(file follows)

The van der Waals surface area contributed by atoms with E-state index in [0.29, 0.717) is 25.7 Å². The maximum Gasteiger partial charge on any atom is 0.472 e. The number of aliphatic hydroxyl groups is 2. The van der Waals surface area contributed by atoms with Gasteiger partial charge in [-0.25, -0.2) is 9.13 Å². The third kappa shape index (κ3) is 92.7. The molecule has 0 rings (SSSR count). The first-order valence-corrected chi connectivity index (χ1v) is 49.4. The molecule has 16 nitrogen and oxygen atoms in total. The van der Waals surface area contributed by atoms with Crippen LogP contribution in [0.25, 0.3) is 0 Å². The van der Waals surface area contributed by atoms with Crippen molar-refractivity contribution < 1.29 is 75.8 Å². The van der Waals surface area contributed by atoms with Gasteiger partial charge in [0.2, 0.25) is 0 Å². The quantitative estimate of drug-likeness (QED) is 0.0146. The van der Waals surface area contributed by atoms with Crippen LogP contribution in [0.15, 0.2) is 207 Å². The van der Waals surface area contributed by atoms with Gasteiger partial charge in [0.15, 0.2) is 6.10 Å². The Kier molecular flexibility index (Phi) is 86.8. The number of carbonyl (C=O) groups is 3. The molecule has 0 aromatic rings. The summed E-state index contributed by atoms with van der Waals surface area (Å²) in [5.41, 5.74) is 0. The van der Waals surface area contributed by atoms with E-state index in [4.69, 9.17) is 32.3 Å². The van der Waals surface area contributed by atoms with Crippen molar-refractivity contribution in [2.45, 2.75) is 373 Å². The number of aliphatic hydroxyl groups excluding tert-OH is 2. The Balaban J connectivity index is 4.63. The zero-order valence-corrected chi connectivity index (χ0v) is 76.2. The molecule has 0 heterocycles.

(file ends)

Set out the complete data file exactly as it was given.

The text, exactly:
The van der Waals surface area contributed by atoms with E-state index in [0.29, 0.717) is 25.7 Å². The maximum Gasteiger partial charge on any atom is 0.472 e. The number of aliphatic hydroxyl groups is 2. The van der Waals surface area contributed by atoms with Gasteiger partial charge in [-0.25, -0.2) is 9.13 Å². The third kappa shape index (κ3) is 92.7. The molecule has 0 rings (SSSR count). The first-order valence-corrected chi connectivity index (χ1v) is 49.4. The molecule has 16 nitrogen and oxygen atoms in total. The van der Waals surface area contributed by atoms with Crippen LogP contribution in [0.25, 0.3) is 0 Å². The van der Waals surface area contributed by atoms with Crippen molar-refractivity contribution < 1.29 is 75.8 Å². The van der Waals surface area contributed by atoms with Gasteiger partial charge in [0.2, 0.25) is 0 Å². The quantitative estimate of drug-likeness (QED) is 0.0146. The van der Waals surface area contributed by atoms with Crippen LogP contribution in [0.15, 0.2) is 207 Å². The van der Waals surface area contributed by atoms with Gasteiger partial charge in [0.15, 0.2) is 6.10 Å². The Kier molecular flexibility index (Phi) is 86.8. The number of carbonyl (C=O) groups is 3. The molecule has 0 aromatic rings. The summed E-state index contributed by atoms with van der Waals surface area (Å²) in [5.41, 5.74) is 0. The van der Waals surface area contributed by atoms with E-state index in [4.69, 9.17) is 32.3 Å². The van der Waals surface area contributed by atoms with Crippen molar-refractivity contribution in [2.45, 2.75) is 373 Å². The number of aliphatic hydroxyl groups excluding tert-OH is 2. The Balaban J connectivity index is 4.63. The zero-order valence-corrected chi connectivity index (χ0v) is 76.2. The molecule has 0 heterocycles.